Kyle stands out in the movement for his commitment to overcome obstacles to get more youth outdoors and connect to nature as their birthright. He founded Bay Area Wilderness Training, one of two established organizations in the US providing both leadership training and free access to outdoor gear.
MR: Thinking back to the earliest years of you life, what experiences relate to who you are now and your work with Bay Area Wilderness Training?
KM: My parents took me camping – and the outdoor and wilderness experiences of my childhood have definitely shaped who I am today. My very first memory is sleeping in a tent on a beach in Cape Hatteras and hearing the voices of my parents outside the canvas walls of the tent. I think I was two years old.
Fast forward from my earliest years to immediately following college, I began working for the Youth Opportunities Program of the Appalachian Mountain Club that quietly gets thousands and thousands of kids outdoors every year.
Through working summers with the Youth Opportunities Program in New Hampshire and Maine, I really got first hand experience with the model that I later brought to Bay Area Wilderness Training. I grew to understand, “Oh, that’s how you do this! That’s the way that kids can have these experiences in the outdoors which are so vital and so powerful and sometimes life transforming.”
One day I asked the director of the Youth Opportunities Program if this model was happening anywhere else and he said no – that was the moment I decided that I had to bring this model to the West Coast and, beyond that, to other places across the country.
MR: Can you tell me more about the model?
KM: The model is in its simplest form training educators, adults that work with youth in some shape or form – training them in leadership skills and providing them with the tools they need to be successful in taking kids outdoors. Bay Area Wilderness Training now has 3 gear libraries in San Francisco, Oakland, and in Milpitas. After we train the teachers and youth workers, they can borrow backpacks, jackets, boots, hats and gloves, tents, sleeping bags, cooking stoves and other equipment from the gear libraries at no cost. It is through this empowering model that we are able to get over 6,000 youth out every year – and over 20,000 youth in 13 years.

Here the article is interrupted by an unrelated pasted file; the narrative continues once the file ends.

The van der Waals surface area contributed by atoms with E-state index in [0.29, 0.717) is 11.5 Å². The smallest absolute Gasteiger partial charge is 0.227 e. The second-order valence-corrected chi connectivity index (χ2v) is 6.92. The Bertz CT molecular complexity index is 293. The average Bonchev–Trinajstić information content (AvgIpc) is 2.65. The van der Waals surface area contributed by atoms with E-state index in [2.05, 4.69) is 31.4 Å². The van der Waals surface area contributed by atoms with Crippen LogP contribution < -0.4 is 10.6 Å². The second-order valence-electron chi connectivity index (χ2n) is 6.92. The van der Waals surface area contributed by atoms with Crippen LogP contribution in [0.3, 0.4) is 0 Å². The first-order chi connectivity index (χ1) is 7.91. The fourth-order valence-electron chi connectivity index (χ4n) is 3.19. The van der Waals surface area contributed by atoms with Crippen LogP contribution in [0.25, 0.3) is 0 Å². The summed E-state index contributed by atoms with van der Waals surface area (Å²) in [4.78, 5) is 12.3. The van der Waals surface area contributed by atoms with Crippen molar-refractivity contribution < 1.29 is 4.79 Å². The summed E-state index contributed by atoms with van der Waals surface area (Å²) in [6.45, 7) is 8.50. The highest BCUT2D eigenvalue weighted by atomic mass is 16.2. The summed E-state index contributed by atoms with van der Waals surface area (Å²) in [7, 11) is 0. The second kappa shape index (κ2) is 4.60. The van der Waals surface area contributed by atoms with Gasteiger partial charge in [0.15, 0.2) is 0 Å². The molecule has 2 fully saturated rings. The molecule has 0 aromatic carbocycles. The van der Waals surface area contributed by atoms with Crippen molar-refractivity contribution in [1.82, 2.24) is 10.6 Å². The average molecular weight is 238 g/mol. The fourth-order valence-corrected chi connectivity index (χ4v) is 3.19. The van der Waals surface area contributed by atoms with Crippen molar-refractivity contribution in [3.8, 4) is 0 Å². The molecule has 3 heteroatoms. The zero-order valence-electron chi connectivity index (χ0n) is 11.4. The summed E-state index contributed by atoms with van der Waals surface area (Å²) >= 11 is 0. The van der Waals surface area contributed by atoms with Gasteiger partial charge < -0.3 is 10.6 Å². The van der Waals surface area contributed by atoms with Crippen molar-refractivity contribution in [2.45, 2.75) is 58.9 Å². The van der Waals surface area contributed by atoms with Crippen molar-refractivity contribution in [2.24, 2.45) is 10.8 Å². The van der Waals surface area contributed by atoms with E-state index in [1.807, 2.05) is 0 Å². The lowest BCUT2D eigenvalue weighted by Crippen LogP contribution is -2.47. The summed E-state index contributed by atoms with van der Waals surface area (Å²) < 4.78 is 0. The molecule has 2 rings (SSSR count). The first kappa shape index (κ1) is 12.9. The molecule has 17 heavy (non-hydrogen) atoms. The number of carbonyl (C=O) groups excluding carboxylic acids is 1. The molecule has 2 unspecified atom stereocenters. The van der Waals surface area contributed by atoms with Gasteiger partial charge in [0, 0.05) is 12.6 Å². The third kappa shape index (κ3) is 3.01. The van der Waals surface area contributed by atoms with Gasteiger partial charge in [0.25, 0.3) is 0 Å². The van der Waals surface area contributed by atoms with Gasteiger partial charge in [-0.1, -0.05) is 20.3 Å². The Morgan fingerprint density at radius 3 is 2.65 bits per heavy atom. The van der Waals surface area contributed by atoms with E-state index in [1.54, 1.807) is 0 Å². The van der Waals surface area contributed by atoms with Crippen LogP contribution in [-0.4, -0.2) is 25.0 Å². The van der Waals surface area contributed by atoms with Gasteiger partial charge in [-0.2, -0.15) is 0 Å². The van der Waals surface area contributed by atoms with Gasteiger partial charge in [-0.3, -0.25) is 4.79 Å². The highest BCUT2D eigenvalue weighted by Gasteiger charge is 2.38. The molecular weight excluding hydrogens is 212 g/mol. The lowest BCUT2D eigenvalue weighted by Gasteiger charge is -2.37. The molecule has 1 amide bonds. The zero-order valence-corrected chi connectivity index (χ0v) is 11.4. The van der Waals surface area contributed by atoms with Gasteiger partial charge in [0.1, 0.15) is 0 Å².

MR: Could you tell me more about the development of leadership skills?
KM: The trainings range from a one-night overnight, very entry level car camping training to a five night backcountry training in Yosemite or in Tahoe National Park. The goal for the training is to make sure the teachers and youth workers know how to keep the kids warm and safe and dry. Once they know how to do that, then they learn how use wilderness as a powerful tool for youth development.
We create opportunities to experience wonder and inspiration outdoors, the ability to connect to these moments in nature that are fleeting – experiences that are uncalculated and magical. One of the things I can say very confidently is that these trainings are also life transforming for the adults.
MR: Can you give me an example of this leadership experience?
KM: I can point to an incredible woman named Elizabeth, a youth worker with an organization that works primarily with young teenage women that are caught up with the sex trade in Oakland. She uses the outdoors as a tool to develop the young women’s self-esteem and skills.
Elizabeth came to our wilderness training and was just blown away – she had a really powerful experience. The experience made a huge difference in her own belief in herself – the feeling that she could take who she is and what she does into the world.
MR: What are you working on next?
KM: For many years I’ve definitely asked the question, “Why isn’t something like Bay Area Wilderness Training in dozens of cities across the country?” I recently made the decision that it is time to make it happen. I am creating a national organization, The Outdoors Empowered Network (OEM) that will support the existing organizations, offering wilderness training and access to gear, and seed new organizations – in Chicago, Atlanta, Seattle, Phoenix, and other places. That is the next chapter.
MR: You have such passion for leadership and working with youth. What do you see as your life purpose?
KM: I very much identify and see myself as an educator. I feel frequently most engaged, most alive, and most lit up when I’m teaching and engaging with other teachers about education.
My life purpose is to get kids outdoors – I also have this feeling that it is much bigger than that. Where I really find my passion is when I can talk about how incredibly important it is to get kids outdoors and connect them to nature as their birthright. To me, that is powerful work – and a powerful purpose.